Published On: Wed, Jan 4th, 2017

Crisis as Minister Dokora introduces new curriculum

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Simon Munyoro


Primary and Secondary Education Minister, Lazarus Dokora has hit the final nail to the country’s education system following the ongoing introduction of the controversial new curriculum.

Investigations conducted by Report Focus across the colleges in the central business district zone of Harare unearthed serious changes that could threaten the viability of the country’s education system.

A principal at one of the of the city colleges who preferred anonymity said that with effect from this year ordinary level and advanced level students will now get their  coursework marks added to the final exam mark.

Among the changes is that if a candidate fails to pass the ordinary level final exam there will be a requirement to repeat from form three level. More practical have also been added across the curriculum.

Semi-qualified teachers who are in possession of non-teaching degrees have been compelled to enroll for the Postgraduate Diploma in Education or drop out of the job.

However sources with the education ministry said that if the policy of enrolling for education studies is to be effected, science subjects were likely to be hit a hard blow since most teachers in this area do not have the qualification.

Most of the changes have been met with resistance by most parents interviewed by Report Focus.

“Our country has no jobs, there is no money and yet we are expected to bankroll repeating students’ studies for two years since they have to start off from form three. Already we are struggling to send them to school so how do you expect us to fund them?” queried one Marceline Chadzingwa.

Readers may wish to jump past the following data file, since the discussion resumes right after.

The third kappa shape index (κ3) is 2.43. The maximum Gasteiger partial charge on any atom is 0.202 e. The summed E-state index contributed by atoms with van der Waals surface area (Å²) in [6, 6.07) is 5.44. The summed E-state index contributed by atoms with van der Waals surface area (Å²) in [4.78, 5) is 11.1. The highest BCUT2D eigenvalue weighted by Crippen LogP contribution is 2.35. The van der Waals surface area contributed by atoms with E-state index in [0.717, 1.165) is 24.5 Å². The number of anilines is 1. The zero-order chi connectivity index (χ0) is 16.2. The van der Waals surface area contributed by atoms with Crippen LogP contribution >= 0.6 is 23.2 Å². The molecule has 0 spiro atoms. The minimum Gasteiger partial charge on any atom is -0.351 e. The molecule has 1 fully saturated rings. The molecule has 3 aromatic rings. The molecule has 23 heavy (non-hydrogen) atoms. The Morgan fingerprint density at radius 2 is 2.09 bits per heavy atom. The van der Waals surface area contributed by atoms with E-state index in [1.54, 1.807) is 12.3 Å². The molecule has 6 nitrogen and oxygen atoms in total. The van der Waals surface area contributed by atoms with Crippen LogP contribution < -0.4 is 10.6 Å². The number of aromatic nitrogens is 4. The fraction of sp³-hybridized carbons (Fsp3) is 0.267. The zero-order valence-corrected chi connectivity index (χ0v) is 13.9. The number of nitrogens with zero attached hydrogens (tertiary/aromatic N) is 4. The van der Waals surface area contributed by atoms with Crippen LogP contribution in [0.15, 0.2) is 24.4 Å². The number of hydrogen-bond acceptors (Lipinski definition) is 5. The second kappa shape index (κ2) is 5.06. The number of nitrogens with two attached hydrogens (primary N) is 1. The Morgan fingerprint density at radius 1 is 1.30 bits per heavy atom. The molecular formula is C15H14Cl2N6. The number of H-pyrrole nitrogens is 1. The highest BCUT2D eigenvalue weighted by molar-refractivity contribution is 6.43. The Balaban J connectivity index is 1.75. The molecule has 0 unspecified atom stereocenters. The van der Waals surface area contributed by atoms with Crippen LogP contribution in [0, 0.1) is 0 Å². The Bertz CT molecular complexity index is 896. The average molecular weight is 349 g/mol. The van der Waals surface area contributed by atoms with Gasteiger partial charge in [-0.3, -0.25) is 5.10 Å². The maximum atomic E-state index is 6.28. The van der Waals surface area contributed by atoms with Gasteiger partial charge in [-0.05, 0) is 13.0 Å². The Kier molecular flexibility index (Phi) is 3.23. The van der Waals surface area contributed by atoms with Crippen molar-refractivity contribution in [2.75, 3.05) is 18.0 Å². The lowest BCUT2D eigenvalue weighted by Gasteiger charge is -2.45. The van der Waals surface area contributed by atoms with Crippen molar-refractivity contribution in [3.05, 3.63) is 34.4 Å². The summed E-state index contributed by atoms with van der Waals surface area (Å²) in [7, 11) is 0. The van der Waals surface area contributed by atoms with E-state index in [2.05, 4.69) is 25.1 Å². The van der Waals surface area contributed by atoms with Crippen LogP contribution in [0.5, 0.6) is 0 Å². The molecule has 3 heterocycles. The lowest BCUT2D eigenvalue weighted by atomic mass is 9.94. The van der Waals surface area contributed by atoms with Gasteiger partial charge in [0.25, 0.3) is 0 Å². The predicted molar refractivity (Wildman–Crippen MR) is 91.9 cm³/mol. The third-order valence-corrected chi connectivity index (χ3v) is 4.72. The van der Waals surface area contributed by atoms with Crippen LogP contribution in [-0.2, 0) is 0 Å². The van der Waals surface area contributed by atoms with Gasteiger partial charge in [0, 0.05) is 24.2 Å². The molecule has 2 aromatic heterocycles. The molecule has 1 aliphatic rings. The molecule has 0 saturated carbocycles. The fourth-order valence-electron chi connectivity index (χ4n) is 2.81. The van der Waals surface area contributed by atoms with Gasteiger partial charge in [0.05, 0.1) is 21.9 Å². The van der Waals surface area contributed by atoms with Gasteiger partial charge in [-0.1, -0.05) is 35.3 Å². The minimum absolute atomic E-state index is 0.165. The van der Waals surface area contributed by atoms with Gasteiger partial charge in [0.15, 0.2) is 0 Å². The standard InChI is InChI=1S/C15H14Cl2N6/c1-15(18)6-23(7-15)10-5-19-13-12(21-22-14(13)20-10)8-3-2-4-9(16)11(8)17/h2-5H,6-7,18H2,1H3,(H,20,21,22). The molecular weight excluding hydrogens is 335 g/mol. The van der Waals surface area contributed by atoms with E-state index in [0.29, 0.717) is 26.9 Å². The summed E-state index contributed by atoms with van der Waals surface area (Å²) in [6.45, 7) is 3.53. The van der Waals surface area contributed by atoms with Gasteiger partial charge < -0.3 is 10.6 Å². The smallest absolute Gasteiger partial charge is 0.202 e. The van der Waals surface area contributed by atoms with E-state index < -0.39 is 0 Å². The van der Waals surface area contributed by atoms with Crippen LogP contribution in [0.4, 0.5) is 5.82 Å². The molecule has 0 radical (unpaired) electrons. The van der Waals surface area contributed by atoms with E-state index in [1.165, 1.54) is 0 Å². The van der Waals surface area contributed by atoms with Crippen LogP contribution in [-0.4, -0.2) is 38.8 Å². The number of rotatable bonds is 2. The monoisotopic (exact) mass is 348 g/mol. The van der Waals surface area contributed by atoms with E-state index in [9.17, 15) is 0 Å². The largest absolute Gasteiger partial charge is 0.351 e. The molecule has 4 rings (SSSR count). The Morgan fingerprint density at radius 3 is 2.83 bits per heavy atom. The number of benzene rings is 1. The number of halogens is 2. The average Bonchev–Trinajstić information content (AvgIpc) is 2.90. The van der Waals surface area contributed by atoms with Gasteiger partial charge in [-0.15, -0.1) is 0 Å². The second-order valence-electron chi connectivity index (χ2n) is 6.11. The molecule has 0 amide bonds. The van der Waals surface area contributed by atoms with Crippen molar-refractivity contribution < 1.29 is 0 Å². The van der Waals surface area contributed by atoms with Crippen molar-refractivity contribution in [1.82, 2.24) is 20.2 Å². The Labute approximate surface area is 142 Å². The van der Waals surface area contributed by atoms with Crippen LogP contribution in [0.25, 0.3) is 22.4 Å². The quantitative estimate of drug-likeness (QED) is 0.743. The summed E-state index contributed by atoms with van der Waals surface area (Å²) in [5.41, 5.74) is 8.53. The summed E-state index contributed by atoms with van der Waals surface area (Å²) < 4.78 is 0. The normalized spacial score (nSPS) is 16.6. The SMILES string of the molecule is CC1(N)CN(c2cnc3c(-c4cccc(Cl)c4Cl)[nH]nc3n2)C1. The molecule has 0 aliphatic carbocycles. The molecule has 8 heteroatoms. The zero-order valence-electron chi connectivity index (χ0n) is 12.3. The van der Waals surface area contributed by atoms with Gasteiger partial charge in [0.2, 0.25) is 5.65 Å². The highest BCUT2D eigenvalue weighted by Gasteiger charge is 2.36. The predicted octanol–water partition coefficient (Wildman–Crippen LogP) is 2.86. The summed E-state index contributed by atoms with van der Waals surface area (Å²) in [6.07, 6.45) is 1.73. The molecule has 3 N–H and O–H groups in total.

“Zimbabwe Schools Examinations Council has been struggling to capture simple data generated during the June and November examinations. How are they going to manage capturing coursework marks for all the students across the country?” said Malcom Mlambo.

Even teachers who spoke to Report Focus had no kind feelings over the latest developments.

“We are earning a salary which is far below the poverty datum line. When Dokora came into office he barred the parents from paying us incentives. He then compelled us to stay put at the workplaces from 8am to 5pm.He also banned extra lessons and in turn he has increased our workload. This is very disheartening,” said one teacher who preferred anonymity.

Another section of interviewees expressed dissatisfaction over the directive to enroll for the education qualifications.

“Directing teachers to attain the postgraduate diploma in education qualification should not just be an imposed order before engaging them and listening to their concerns. This is not different from the way the national pledge was introduced before the parents were consulted. There is need first establish the necessity of this qualification,” said one Courage Munoda.

Munoda argued that the country’s education standards boomed at a time when most schools were manned by temporary teachers in the 1990’s and he pointed out that the proposals were just converting the teachers to mere theorists with nothing to offer to the students.

Efforts to get a comment from Patrick Zumbo ,the Primary and Secondary education spokesperson was unreachable.